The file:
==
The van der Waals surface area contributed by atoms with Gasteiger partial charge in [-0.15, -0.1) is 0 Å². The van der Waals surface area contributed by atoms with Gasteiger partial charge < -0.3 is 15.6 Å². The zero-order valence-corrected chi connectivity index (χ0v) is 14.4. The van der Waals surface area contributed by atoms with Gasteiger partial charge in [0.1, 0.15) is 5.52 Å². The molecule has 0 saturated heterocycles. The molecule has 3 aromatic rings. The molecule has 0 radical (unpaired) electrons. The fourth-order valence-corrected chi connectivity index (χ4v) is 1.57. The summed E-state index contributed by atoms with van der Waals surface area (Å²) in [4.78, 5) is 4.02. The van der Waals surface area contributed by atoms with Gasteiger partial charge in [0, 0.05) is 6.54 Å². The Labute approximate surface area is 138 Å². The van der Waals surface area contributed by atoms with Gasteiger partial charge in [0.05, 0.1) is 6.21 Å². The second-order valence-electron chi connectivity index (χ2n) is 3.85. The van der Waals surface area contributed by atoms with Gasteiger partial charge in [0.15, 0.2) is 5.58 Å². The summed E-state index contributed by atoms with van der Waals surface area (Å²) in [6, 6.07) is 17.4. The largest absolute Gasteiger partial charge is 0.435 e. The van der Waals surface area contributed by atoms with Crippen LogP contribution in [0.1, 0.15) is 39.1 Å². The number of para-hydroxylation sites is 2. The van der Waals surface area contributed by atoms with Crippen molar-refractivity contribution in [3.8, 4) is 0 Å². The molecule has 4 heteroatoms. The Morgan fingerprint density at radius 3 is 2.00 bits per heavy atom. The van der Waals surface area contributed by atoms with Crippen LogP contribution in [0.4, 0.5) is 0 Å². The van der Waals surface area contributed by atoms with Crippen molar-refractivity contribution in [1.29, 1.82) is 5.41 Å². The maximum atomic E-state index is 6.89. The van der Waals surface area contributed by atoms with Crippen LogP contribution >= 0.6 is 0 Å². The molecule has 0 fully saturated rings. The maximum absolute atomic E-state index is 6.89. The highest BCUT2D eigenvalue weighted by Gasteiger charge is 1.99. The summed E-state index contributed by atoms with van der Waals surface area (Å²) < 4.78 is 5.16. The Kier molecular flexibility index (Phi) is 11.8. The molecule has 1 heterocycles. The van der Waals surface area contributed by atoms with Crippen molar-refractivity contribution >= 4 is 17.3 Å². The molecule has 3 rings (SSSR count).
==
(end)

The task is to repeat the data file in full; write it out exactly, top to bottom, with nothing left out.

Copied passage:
The van der Waals surface area contributed by atoms with Gasteiger partial charge in [-0.15, -0.1) is 0 Å². The van der Waals surface area contributed by atoms with Gasteiger partial charge < -0.3 is 15.6 Å². The zero-order valence-corrected chi connectivity index (χ0v) is 14.4. The van der Waals surface area contributed by atoms with Gasteiger partial charge in [0.1, 0.15) is 5.52 Å². The molecule has 0 saturated heterocycles. The molecule has 3 aromatic rings. The molecule has 0 radical (unpaired) electrons. The fourth-order valence-corrected chi connectivity index (χ4v) is 1.57. The summed E-state index contributed by atoms with van der Waals surface area (Å²) in [4.78, 5) is 4.02. The van der Waals surface area contributed by atoms with Gasteiger partial charge in [0, 0.05) is 6.54 Å². The Labute approximate surface area is 138 Å². The van der Waals surface area contributed by atoms with Gasteiger partial charge in [0.05, 0.1) is 6.21 Å². The second-order valence-electron chi connectivity index (χ2n) is 3.85. The van der Waals surface area contributed by atoms with Gasteiger partial charge in [0.15, 0.2) is 5.58 Å². The summed E-state index contributed by atoms with van der Waals surface area (Å²) in [6, 6.07) is 17.4. The largest absolute Gasteiger partial charge is 0.435 e. The van der Waals surface area contributed by atoms with Crippen LogP contribution in [0.1, 0.15) is 39.1 Å². The number of para-hydroxylation sites is 2. The van der Waals surface area contributed by atoms with Crippen molar-refractivity contribution in [3.8, 4) is 0 Å². The molecule has 4 heteroatoms. The Morgan fingerprint density at radius 3 is 2.00 bits per heavy atom. The van der Waals surface area contributed by atoms with Crippen LogP contribution in [0.4, 0.5) is 0 Å². The van der Waals surface area contributed by atoms with Crippen molar-refractivity contribution in [1.29, 1.82) is 5.41 Å². The maximum atomic E-state index is 6.89. The van der Waals surface area contributed by atoms with Crippen LogP contribution >= 0.6 is 0 Å². The molecule has 0 fully saturated rings. The maximum absolute atomic E-state index is 6.89. The highest BCUT2D eigenvalue weighted by Gasteiger charge is 1.99. The summed E-state index contributed by atoms with van der Waals surface area (Å²) < 4.78 is 5.16. The Kier molecular flexibility index (Phi) is 11.8. The molecule has 1 heterocycles. The van der Waals surface area contributed by atoms with Crippen molar-refractivity contribution >= 4 is 17.3 Å². The molecule has 3 rings (SSSR count).